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Manchester City are in fine shape despite slower start, sitting fourth in table

The Exploding Heads look back at August in the Premier League which included Jose Mourinho's mind games, forced rivalries and Jurgen Klopp's shopping spree.

A story has no beginning or end, Graham Greene wrote, and although much has been made this week of Sheikh Mansour's 10-year stint as owner of Manchester City, racing starts to the season start to look much like immaculate ends to them under Pep Guardiola. These days, you might say it is business as usual.

So, what can we glean from this campaign's early sparring that might offer some pointers as to what comes next?

Many expected Liverpool's weighty summer investment to produce a proper title challenge, and Jurgen Klopp's side thus far has not disappointed, waiting until the fourth game of the season to concede their first goal and already sitting pretty at the top of the table with four wins out of four. If the idea was to throw down the gauntlet good and early, Liverpool has done so.

That Chelsea, once again under new management, have stirred themselves from the bruising they took from City at Wembley in the Community Shield speaks volumes for the quick-witted Maurizio Sarri. Thought to need some time to come to terms with the unique qualities of the Premier League, the Italian has instead got the West Londoners motoring from the off.

And with Watford also starting at a gallop, City, in fourth place, can already take stock.

They have played two games against heavyweight London opponents (Chelsea and Arsenal), two home games against what are likely to be makeweights (Huddersfield and Newcastle) and an away game at newly promoted Wolves. Unbeaten in those matches, the only points dropped were at Molineux, where a resurgent Wolves held level despite City hitting the frame three times, having a clear penalty waved away and conceding a goal to Wolves centre-back Willy Boly that the defender directed into the goal with a well-placed wrist.

The two points lost in the West Midlands are the difference between City leading the pack at this early stage and sitting just behind the three 100-percent sides.

Much has been made of the fact that last season, when so many records fell, could not possibly be matched, let alone surpassed. The truth is that back-to-back Premier League titles and a run through to the latter stages of the Champions League will almost certainly be seen as an improvement, even if last season's massive points and goals haul is not equaled.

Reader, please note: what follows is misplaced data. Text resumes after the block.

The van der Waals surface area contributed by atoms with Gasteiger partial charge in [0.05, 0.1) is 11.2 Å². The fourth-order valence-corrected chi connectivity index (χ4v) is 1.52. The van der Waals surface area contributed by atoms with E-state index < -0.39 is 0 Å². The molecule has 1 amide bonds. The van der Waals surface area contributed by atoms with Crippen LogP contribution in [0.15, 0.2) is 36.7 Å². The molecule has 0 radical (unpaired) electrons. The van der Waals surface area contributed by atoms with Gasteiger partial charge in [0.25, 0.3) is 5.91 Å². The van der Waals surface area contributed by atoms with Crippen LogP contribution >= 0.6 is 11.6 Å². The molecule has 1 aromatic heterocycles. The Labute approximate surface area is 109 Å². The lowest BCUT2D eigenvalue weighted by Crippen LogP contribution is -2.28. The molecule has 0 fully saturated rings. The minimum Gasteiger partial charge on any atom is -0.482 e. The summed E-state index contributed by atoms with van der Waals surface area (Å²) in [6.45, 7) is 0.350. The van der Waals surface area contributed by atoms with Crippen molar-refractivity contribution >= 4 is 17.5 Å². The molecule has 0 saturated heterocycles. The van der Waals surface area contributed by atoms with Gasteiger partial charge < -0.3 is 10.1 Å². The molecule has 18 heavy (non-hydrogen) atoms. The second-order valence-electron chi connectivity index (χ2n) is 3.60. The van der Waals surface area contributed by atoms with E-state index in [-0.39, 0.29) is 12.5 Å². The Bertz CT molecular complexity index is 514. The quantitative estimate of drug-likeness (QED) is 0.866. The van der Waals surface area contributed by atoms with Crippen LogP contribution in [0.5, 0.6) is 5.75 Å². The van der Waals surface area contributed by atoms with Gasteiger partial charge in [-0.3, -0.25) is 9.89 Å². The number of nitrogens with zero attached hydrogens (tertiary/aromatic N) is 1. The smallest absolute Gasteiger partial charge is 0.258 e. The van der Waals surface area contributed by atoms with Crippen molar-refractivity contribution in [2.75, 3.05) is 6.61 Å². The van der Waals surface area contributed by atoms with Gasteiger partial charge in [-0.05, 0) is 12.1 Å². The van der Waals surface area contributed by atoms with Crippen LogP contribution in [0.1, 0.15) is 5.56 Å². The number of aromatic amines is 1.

Guardiola and his staff will be fully aware that, in order to bring this goal to fruition, they'll have to carefully rotate the squad. Already the Catalan has seen talisman Kevin De Bruyne removed from the equation with serious injury, and questions remain about Leroy Sane's mindset after his World Cup omission.

With new signing Riyad Mahrez also taking time to find his feet, the coach already has plenty on his plate. City, in gliding past Chelsea at Wembley and pinning Arsenal back on their own pitch, once again revealed the big-match mentality that served them so well last season. Long gone are the days when supporters dreaded the prospect of seeing City play one of the big guns. The transformation from fearful to feared is complete and still intact, as Chelsea and Arsenal both can attest.

Huddersfield, too, will vouch for City's ability to turn over less well-prepared sides. In shipping six at the Etihad, they have done the others a favour, reminding anyone who needs reminding that anything other than complete commitment and focus is likely to result in being trampled upon.

So, what of the other two games? Does a narrow home win over Newcastle offer hope? Can a 1-1 draw at the home of a newly promoted side produce optimism for the other title challengers?

On the face of it, one might say yes. But considering both Wolves and, in particular, Newcastle could have ended up worse off than they did, the truth is that Guardiola's side appear to be finding their stride comfortably enough, with an identical record to the 2017-18 start.

With Oxford and Lyon kicking off City's quest for League Cup and Champions League glory, respectively, the packed fixture list of September and October will quickly sort the wheat from the chaff.

City, honed and primed, know exactly what it takes to get to the top and stay there, while competing on other fronts simultaneously. They also are aware that the pressure is on the others to respond. At least, in gaining 12 points from their first four fixtures, Liverpool and Chelsea have shown willing. Whether galloping hard while looking regularly over their shoulders will be to their liking will become clear in the coming weeks.


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